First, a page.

ULTRA AUDIO -- Archived Article

August 1, 2003

The Benefits of Break-In

Break-in time, or run-in time, is the playing time required before a new component reaches its full sonic potential -- or so they tell us. There are cynics out there who say that the seemingly ever-increasing number of hours of break-in time suggested by many manufacturers represent a customer-acceptance ploy not unlike the annoying and increasingly common use of almost unopenable packaging. If you have to destroy the packaging in order to gain access to a product, so the reasoning goes, you are less likely to try to take it back. Similarly, if you listen to anything for 100 hours, you’ll be so used to it in the end that it sounds right to you.

Though I certainly would take issue with a manufacturer or retailer whose recommended break-in time exceeds the allowable return period, I have to say that my own experience is that break-in is quite real. The naysayers who deny the existence of the phenomenon outright must be descendants of the same people, now contentedly deceased, who denied that speaker and interconnect cables make a difference to the sound.

With a little experience, few will dispute that speakers, for example, tend to sound harsh and flat right out of the box. With time, they literally loosen up mechanically. The elastic properties of driver motion achieve their intended specifications, and the speaker sounds fuller, richer, more coherent, and more open. Generally, the bass fills out as well, all of which adds up to a more satisfying sound. Interestingly, a similar effect occurs with amplifiers, CD players, and even cables, including power cords. As with speakers, the effects of break-in can be quite substantial, though the origins of break-in improvement in non-mechanical components are less obvious.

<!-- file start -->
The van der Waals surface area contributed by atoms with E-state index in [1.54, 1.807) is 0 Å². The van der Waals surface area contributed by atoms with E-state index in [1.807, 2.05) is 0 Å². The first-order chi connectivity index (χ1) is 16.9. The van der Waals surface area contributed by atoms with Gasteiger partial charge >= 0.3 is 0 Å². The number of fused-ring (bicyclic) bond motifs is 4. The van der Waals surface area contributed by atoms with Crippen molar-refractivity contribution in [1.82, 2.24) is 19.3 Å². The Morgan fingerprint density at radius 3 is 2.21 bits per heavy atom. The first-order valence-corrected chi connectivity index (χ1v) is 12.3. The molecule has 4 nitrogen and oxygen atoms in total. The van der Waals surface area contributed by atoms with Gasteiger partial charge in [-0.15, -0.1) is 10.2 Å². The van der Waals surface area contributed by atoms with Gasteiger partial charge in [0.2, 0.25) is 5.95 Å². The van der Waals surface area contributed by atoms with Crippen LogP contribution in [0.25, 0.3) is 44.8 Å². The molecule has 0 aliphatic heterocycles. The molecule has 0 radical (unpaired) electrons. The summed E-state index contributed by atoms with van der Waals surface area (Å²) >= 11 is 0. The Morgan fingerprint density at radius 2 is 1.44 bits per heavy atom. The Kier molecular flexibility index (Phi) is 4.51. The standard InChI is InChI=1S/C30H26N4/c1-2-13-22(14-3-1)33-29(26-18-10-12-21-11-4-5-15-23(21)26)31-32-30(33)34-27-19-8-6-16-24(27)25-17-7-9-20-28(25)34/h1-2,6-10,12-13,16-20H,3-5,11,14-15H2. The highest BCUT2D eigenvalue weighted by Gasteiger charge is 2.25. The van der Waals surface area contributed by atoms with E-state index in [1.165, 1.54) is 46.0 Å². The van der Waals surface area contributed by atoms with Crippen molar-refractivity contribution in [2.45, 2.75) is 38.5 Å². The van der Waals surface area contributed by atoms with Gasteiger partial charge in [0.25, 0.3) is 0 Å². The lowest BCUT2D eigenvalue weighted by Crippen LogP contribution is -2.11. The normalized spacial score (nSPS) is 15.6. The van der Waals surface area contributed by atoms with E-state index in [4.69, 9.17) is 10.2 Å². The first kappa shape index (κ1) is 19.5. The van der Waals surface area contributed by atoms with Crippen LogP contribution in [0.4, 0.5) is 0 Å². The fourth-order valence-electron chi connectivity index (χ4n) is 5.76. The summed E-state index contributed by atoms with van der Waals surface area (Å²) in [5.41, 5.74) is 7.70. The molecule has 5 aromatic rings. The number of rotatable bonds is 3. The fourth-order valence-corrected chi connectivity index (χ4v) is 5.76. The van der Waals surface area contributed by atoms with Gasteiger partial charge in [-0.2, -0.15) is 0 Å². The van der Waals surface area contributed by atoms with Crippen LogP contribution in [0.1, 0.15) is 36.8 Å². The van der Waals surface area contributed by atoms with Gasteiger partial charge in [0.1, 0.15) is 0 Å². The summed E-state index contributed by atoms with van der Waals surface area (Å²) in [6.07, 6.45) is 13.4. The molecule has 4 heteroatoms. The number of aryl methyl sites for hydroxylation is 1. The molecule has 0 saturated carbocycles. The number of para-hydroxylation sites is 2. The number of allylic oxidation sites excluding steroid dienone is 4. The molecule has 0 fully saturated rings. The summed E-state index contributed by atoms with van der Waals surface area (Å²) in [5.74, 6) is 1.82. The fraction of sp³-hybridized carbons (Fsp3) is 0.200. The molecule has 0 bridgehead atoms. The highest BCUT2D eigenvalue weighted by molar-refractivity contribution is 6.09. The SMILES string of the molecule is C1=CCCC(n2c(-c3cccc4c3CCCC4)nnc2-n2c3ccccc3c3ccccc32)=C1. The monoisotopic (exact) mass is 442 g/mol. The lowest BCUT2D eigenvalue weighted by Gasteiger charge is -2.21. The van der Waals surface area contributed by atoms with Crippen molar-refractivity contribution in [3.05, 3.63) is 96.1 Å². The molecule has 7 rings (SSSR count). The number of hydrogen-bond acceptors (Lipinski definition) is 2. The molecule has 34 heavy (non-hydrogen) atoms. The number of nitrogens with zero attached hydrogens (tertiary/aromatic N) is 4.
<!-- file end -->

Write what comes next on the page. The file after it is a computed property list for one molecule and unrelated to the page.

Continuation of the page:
To start with, electrolytic capacitors need to be "formed." They consist of a metal film (usually aluminum) in an electrolyte solution. When a voltage of the correct polarity is applied, an extremely thin film of insulating material (aluminum oxide) is deposited on the metal by electrolysis. Since the film is the dielectric that separates the plates of the capacitor, the capacitor’s full potential is not reached until a uniform film of the optimal thickness is deposited. Not only that, but the way the forming process occurs is important. Apply too high a voltage at first, and the density of the film is not optimal, which may adversely affect the sound. Apply too little, and the film may never reach sufficient thickness.

Electrical currents passing through insulated wires create magnetic fields that interact with the material in the insulation creating an effect that some have described as "charging the dielectric." With use, the dielectric becomes fully charged and the cable sounds its best, but with disuse the charge dissipates and you have to start over again. I confess that I don’t see how that explanation makes much sense, but there you are, cables do sound better after a break-in period. In line with this logic, some manufacturers are using powered dielectrics that are actively charged by a separate power supply.

Even more interesting is the possibility that the conductive properties of the metal in the wire itself may be affected by break-in. The arrangement of electrons in the crystal matrix of a metal is theoretically fluid to some extent and may be altered, particularly in the regions around discontinuities or "grains" in the metal. As a result of these effects, all cables, even ones with a symmetrical grounding arrangement, are said to have at least some degree of directionality. It’s true. Turn a cable around the wrong way and the sound is subtly, but noticeably, poorer.